It can be disturbing to realize that the beautiful home you’ve fallen in love with is in a flood zone. While it’s not necessarily a deal-breaker, there are some serious considerations to understand before moving forward.
Flood zones are defined by the Federal Emergency Management Agency (FEMA) and are categorized according to the level of risk. A high-risk area is defined as having a 1+% chance of annual flooding, whereas a low-to-moderate location has a 0.2% or less chance of annual flooding.
FEMA maintains a flood map center where you can research the classification of the location and the level of concern. Zones labeled A and V are the highest risk zones. These are areas that are either coastal or riverside communities. These Special Flood Hazard Areas will have to carry flood insurance and have a 25% chance of serious flooding in a 30-year timeframe. Zones labeled B, C, and X are lower risk.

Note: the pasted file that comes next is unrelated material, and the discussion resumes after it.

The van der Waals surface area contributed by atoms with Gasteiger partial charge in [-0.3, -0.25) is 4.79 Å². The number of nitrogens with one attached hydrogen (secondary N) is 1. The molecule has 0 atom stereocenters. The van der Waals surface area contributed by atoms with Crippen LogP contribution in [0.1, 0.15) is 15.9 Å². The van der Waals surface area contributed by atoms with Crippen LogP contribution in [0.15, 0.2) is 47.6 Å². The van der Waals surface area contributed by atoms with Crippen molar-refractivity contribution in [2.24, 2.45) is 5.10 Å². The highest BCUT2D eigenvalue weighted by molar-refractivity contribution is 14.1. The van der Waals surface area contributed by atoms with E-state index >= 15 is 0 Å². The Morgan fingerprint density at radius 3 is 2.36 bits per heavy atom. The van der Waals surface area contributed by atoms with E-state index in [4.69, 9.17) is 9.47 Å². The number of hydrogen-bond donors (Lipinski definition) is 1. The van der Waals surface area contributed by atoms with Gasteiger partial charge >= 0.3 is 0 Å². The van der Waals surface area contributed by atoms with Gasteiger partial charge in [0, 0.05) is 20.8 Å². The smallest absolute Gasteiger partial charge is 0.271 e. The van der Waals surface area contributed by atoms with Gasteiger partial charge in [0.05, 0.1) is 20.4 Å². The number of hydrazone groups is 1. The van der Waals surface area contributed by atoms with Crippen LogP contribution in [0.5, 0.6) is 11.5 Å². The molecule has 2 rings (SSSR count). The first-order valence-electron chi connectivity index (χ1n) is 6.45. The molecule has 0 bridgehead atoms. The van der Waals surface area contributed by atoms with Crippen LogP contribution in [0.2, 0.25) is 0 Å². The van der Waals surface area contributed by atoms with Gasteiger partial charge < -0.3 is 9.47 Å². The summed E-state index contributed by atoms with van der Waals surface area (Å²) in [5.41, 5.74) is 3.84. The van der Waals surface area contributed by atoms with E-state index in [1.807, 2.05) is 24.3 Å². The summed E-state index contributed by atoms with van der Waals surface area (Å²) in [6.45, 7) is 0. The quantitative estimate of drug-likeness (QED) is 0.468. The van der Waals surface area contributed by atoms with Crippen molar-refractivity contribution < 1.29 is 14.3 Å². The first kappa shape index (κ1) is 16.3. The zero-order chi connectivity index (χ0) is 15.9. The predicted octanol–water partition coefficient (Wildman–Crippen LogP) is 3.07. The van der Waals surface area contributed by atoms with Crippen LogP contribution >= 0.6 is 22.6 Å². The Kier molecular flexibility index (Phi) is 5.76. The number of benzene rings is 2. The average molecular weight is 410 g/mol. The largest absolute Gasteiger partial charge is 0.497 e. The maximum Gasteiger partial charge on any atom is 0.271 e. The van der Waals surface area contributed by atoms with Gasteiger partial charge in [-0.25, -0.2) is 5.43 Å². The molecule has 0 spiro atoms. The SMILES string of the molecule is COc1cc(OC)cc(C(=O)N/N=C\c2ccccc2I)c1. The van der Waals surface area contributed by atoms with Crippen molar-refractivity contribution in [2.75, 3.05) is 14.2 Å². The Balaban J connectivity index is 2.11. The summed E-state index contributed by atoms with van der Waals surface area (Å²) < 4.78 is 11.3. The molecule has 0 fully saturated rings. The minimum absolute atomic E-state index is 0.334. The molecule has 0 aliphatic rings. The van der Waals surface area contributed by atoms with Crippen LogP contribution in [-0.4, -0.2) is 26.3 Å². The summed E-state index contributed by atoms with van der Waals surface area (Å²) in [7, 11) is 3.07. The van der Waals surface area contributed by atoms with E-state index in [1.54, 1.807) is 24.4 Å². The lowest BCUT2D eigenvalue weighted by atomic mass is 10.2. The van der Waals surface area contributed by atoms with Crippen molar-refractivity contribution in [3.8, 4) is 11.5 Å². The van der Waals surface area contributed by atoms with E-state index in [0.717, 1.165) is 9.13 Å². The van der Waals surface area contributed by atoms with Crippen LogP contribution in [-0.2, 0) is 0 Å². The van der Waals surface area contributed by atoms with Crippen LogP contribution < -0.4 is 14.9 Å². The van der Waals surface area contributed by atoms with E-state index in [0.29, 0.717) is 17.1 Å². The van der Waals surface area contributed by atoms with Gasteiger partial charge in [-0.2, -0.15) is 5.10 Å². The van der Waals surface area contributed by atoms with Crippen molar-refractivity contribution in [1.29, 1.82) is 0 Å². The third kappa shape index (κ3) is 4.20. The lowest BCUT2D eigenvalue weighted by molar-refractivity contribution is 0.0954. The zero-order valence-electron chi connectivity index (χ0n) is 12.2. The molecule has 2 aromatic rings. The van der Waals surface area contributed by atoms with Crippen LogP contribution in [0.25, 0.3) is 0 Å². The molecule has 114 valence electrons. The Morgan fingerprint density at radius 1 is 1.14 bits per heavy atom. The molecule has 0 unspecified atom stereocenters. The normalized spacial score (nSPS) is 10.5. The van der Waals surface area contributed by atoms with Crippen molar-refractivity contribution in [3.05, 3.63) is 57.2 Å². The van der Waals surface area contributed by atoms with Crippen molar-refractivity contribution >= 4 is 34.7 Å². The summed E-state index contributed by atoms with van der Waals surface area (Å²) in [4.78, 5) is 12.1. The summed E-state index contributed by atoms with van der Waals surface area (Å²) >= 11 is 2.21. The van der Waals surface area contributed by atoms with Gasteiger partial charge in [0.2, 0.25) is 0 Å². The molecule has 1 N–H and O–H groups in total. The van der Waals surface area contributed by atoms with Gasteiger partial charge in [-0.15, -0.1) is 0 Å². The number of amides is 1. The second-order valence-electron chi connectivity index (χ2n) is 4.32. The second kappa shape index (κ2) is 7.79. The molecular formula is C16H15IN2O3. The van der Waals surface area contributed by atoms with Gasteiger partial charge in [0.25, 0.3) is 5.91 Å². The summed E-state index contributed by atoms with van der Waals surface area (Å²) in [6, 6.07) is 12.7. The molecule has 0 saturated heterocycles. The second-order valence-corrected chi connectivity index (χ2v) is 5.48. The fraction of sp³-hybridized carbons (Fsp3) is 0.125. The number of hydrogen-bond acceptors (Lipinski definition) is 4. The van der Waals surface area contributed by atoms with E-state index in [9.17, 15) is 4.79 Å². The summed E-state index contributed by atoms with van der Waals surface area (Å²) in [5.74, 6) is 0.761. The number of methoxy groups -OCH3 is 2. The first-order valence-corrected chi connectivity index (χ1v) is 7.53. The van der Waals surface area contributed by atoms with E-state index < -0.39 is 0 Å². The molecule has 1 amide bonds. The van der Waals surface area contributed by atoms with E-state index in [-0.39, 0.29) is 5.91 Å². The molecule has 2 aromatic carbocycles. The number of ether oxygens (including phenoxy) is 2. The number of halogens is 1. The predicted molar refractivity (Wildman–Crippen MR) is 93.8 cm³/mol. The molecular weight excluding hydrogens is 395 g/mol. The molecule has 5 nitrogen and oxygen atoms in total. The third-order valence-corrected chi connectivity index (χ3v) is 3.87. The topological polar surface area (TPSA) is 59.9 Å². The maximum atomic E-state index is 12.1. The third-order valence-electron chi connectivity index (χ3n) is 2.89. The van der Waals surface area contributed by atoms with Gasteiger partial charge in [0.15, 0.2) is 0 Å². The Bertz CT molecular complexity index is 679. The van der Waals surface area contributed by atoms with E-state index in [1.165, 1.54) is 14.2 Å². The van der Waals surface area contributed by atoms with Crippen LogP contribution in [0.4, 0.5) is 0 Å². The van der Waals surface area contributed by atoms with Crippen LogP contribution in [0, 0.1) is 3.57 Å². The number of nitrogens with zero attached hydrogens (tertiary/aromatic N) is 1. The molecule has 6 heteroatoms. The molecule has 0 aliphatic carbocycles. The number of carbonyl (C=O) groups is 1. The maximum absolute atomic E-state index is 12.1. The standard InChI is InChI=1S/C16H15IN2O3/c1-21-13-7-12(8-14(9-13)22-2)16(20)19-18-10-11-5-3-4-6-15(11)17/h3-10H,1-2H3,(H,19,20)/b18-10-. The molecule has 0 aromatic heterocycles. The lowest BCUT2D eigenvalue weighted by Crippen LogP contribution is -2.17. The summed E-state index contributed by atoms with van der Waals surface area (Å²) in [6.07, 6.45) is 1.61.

Flood insurance is available to homeowners in any location. It makes sense that homes located in high-risk areas will pay higher premiums than those in lower-risk zones. In addition to normal homeowner’s insurance, flood insurance can range from a few hundred a year to thousands per year. The good news is that proper flood insurance provides excellent coverage in the event of damage, even providing temporary housing if necessary. Coverages vary, so it’s important to discuss the options with your insurance agent.
There is no reason to dismiss a home simply because it’s located in a flood zone. Many beautiful locations are also considered high-risk. But before you write the offer, it’s important to consider all the implications and costs involved.
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